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Biobased phase change material and expanded polystyrene

27-Mar-2015

Expanded polystyrene, commonly used in coffee cups, coolers and packaging, will dissolve if it comes in contact with most vegetable oils, including biobased phase change material. The phenomenon is proving effective as a “green” solution to reducing EPS waste. But it demonstrates that care must be taken in both the containment and shipment of organic phase change material.

By William R. Sutterlin, Ph.D.

The term “phase change material” (PCM) is used to describe materials that use phase changes (e.g., melting or freezing) to absorb or release relatively large amounts of latent heat at relatively constant temperature. The material can be used as a natural thermostat in a variety of applications, from cooling vests and warming blankets to large-scale thermal energy storage tanks.

PCMs operate on the principle that when the temperature becomes warmer than the freeze point of the PCM it will liquefy and absorb and store heat. Conversely, when the temperature drops, the material will solidify and give off heat, warming the material coated or impregnated with PCM.

PureTemp phase change materials were developed under five years of research sponsored by the USDA and the National Science Foundation. These PCMs are made from underutilized bio-based products – beef tallow, palm oil, coconut oil and soybean oil. These products are non-toxic and provide a new value-added non-food product for American farmers. They are capable of tens of thousands of melting and freezing cycles without performance degradation. There is no concern for oxidation or other reactions because these bio-based PCMs do not have chemical sites for oxidation and other such reactions to occur.  

PureTemp PCMs are often shipped in expanded polystyrene foam containers. Expanded polystyrene (EPS) is made from polystyrene, one of the most widely used plastics in the world. EPS foam has relatively good insulation properties and is used widely in coffee cups, coolers, packaging and other materials. EPS is produced from a mixture of about 90-95 percent polystyrene and a 5-10 percent gaseous blowing agent, most commonly inert gases. These blowing agents form bubbles and expand the foam.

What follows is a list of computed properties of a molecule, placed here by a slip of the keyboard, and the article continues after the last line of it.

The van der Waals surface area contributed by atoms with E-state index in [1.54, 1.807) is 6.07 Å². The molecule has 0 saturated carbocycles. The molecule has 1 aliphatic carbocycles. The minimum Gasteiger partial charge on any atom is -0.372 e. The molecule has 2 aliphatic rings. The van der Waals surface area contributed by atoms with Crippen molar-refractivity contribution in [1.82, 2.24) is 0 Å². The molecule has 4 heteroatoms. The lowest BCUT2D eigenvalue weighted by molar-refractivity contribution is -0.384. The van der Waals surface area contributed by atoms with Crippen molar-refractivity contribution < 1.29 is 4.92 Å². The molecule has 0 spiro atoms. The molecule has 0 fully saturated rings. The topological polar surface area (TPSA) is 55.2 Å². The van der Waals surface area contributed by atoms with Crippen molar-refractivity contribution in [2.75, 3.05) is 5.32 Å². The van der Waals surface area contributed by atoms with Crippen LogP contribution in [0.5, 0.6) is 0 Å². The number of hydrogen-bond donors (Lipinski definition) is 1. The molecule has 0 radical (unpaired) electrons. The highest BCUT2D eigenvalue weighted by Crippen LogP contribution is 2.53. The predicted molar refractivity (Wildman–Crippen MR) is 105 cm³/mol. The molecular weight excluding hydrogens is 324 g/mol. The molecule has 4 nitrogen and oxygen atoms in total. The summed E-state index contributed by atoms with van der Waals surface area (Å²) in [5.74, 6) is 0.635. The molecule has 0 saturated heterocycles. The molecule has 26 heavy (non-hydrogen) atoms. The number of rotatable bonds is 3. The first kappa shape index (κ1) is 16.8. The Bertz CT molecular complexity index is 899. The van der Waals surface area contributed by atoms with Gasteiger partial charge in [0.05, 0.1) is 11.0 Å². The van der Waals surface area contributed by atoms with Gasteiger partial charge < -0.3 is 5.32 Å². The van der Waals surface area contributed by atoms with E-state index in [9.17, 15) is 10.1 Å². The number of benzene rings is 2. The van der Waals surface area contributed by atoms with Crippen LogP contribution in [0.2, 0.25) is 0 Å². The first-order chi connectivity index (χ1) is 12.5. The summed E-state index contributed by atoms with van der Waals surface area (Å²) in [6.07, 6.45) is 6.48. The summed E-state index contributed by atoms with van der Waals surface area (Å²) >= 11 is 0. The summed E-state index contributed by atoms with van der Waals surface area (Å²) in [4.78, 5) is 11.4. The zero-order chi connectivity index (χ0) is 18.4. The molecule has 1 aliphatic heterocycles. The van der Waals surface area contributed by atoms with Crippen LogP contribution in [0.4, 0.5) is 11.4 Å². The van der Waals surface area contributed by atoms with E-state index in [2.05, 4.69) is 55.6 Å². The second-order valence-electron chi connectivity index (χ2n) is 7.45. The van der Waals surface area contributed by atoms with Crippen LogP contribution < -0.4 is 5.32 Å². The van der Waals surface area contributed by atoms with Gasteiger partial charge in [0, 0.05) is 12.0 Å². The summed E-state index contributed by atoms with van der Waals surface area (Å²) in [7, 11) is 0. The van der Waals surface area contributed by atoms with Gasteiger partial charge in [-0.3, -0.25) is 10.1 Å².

Insulating panels of expanded polystyreneOne of the benefits of EPS and these foam containers are that they are very resistant to dissolving in water. However, they are not resistant to dissolving in oils, such as some vegetable oils derived from various plants and fruits. You may recall from your high school chemistry class the old saying, “Like Dissolves Like.” This means that polar compounds such as water will dissolve other polar compounds like salt, sugar and vinegar. Water is polar, oil is nonpolar.  This is why the oil and vinegar used in salad dressing tend to stay separated. The vinegar is polar and the vegetable oil is nonpolar. In a similar manner, polystyrene is made from petroleum oil sources and PureTemp PCMs are made from vegetable oil sources. These materials are both nonpolar and will dissolve in each other.

EPS is soluble in most oils to some extent, depending upon the particular oil, the temperature and contact time. For example, if you have a foam cup and drop a piece of lemon skin into a hot cup of tea you will see the polystyrene begin to disintegrate due to the lemon oil. This is a physical and not a chemical action. It is an “action,” not a “reaction.” It is similar in nature to water dissolving sugar. It is not like strong acids or bases burning a finger or eating through paper. There is no danger to you if you drink from the cup. However, it is not recommended as the integrity of the cup breaks down and may no longer hold the hot liquid. 

The physical effect of certain oils acting as a solvent for polystyrene has long been observed, studied and reviewed by the plastics industry and by the U.S. Food and Drug Administration. In fact, this well-known effect is being used as a “green” method to reduce the volume of polystyrene waste. Many companies and individuals are using citrus oil derivatives and oil extracts such as limonene to dissolve recycled EPS. This method can reduce the volume of EPS to 10 percent of its original volume. Sony Corp. is using this method on an industrial scale to manage the huge quantities of foam packaging used in appliance shipments. After dissolving the EPS bricks and pellets in limonene, a vegetable oil, the plastic foam is separated from the vegetable oil and reconstituted as new EPS, while the vegetable oil solvent can be reused for the next batch of foam to be dissolved.

In a similar manner, some PureTemp PCMs will dissolve EPS. One might even notice gas or bubbles generated during the process of the biobased PCM dissolving EPS. This is not a chemical reaction but the release of the trapped inert blowing gas that was used during the blowing process to convert polystyrene to EPS. The result is not a chemical reaction or the chemical breakdown of polystyrene but simple a dissolving effect. The phenomenon is generally harmless but does underscore the importance of proper containment and packaging of phase change material.

About the author

Dr. William R. Sutterlin, Entropy Solutions’ chief science officer, has received organizational, local, state and federal recognition including being a recipient of the prestigious Presidential Green Chemistry Challenge Award and is part of the United States and Brazil research collaboration in biomass conversion. His research interests include the conversion of agricultural products and other biomass materials into higher value added chemicals. 

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